Making visible the invisible act of doping

Hardie, Martin 2013, Making visible the invisible act of doping, International journal for the semiotics of law, vol. 27, no. 1, pp. 85-119.

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Title Making visible the invisible act of doping
Author(s) Hardie, Martin
Journal name International journal for the semiotics of law
Volume number 27
Issue number 1
Start page 85
End page 119
Total pages 35
Publisher Springer Netherlands
Place of publication Dordrecht, The Netherlands
Publication date 2013
ISSN 0952-8059
1572-8722
Keyword(s) doping
professional cycling
Foucault
panopticon
biopower
society of control
society of the spectacle
international cycling union
world anti doping code
biological passport
whereabouts
Summary This paper describes the construction of the visual space of surveillance by the global anti-doping apparatus, it is a space inhabited daily by professional cyclists. Two principal mechanisms of this apparatus will be discussed—the Whereabouts System and the Biological Passport; in order to illustrate how this space is constructed and how it visualises the invisible act of doping. These mechanisms act to supervise and govern the professional cyclist and work to classify them as either clean or dirty in terms of the use of prohibited doping substances or methods. Contrary to the analysis of liberal anti-doping scholars such as Hanstad, Loland and Møller this paper argues that Foucault’s Panopticon paradigm is a useful tool for the analysis of this apparatus. The Whereabouts System and Biological Passport are the instruments by which the anti-doping apparatus intensifies the construction of the space of surveillance in professional sport. This space of surveillance not only locates and makes visible the physical location of each individual cyclist, but it also makes visible their internal bodily functions, in this case the composition and the fluctuations of the composition of their blood. In making the cyclist visible the instruments do not allow the cause of doping, or the event of doping to be known or observed. Rather what they do is cast the body in terms of abnormalities of time, place or blood. In the case of an abnormality of the cyclist’s blood, the cause itself cannot be identified with any certainty, all that is made visible is a suggestion, or a probability, that doping may have occurred. The ultimate effects are twofold—an internalisation and continual monitoring of one’s self as well as by the authorities, and a radical change in the nature and the definition of the offence of doping. No longer is it positive evidence of doping that is punishable, but what becomes punishable is an abnormality, in the cyclist’s location, or their body, which suggests a probability that the invisible act of doping may have occurred. In the course of this process accepted manners of proving an offence by the use of scientific evidence and expert commentary are transformed. The Whereabouts System and the Biological Passport open up a new manner in which the invisible can be visualised. Through the discourse and the attendant commentary of the expert a new alliance between doping and the law is constructed. The result is a redistribution of the way in which the law visualises and treats the symptoms (the signifier) and the signified act of doping. The Whereabouts System and Biological Passport are the instruments by which the anti-doping apparatus intensifies the construction of the space of surveillance in professional sport. This space of surveillance not only locates and makes visible the physical location of each individual cyclist, but it also makes visible their internal bodily functions, in this case the composition and the fluctuations of the composition of their blood. In making the cyclist visible the instruments do not allow the cause of doping, or the event of doping to be known or observed. Rather what they do is cast the body in terms of abnormalities of time, place or blood. In the case of an abnormality of the cyclists’s blood, the cause itself cannot be identified with any certainty, all that is made visible is a suggestion, or a probability, that doping may have occurred. The ultimate effects are twofold—an internalisation and continual monitoring of one’s self as well as by the authorities, and a radical change in the nature and the definition of the offence of doping. No longer is it positive evidence of doping that is punishable, but what becomes punishable is an abnormality, in the cyclist’s location, or their body, which suggests a probability that the invisible act of doping may have occurred. In the course of this process accepted manners of proving an offence by the use of scientific evidence and expert commentary are transformed. The Whereabouts System and the Biological Passport open up a new manner in which the invisible can be visualised. Through the discourse and the attendant commentary of the expert a new alliance between doping and the law is constructed. The result is a redistribution of the way in which the law visualises and treats the symptoms (the signifier) and the signified act of doping.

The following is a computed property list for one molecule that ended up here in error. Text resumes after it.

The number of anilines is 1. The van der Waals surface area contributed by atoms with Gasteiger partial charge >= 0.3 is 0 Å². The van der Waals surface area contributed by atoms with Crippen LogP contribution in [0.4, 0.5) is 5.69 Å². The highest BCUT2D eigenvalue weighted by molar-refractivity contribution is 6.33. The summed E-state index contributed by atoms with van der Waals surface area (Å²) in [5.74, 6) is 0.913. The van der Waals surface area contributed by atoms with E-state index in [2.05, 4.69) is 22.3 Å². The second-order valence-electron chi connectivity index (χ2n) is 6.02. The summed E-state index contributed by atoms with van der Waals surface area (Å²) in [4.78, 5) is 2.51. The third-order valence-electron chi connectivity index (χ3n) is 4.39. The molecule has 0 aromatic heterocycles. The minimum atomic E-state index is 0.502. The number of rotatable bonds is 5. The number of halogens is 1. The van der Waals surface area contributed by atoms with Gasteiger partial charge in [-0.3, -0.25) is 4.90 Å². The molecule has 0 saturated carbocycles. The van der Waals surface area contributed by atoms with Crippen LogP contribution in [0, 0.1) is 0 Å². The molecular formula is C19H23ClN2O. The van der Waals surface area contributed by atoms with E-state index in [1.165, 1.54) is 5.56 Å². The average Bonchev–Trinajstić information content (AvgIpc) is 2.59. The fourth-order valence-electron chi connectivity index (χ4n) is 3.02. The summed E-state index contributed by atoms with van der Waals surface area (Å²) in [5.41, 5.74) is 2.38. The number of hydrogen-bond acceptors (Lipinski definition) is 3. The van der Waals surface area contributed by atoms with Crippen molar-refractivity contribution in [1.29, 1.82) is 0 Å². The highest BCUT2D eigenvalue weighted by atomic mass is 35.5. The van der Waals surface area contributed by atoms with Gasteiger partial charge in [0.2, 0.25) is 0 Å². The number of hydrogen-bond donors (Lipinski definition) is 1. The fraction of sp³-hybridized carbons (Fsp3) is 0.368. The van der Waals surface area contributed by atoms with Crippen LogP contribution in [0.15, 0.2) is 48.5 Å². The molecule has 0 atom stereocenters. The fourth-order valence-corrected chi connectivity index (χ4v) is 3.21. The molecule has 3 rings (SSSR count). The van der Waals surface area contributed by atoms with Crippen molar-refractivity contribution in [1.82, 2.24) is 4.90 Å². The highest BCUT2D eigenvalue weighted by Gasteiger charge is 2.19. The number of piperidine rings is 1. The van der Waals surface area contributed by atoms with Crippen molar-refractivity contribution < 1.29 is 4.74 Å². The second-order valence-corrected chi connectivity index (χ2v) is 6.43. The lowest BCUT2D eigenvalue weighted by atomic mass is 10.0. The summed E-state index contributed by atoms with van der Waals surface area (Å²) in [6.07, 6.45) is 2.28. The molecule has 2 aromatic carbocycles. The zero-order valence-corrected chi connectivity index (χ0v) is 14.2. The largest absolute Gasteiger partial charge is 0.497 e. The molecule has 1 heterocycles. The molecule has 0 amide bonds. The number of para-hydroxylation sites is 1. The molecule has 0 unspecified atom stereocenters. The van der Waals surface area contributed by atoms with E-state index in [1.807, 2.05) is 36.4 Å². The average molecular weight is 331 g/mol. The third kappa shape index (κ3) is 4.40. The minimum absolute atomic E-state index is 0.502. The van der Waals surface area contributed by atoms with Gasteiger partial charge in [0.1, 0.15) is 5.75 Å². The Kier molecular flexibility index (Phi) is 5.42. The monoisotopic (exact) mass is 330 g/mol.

Language eng
Field of Research 180119 Law and Society
Socio Economic Objective 940499 Justice and the Law not elsewhere classified
HERDC Research category C1 Refereed article in a scholarly journal
Copyright notice ©2013, Springer
Persistent URL http://hdl.handle.net/10536/DRO/DU:30051514

Document type: Journal Article
Collection: School of Law
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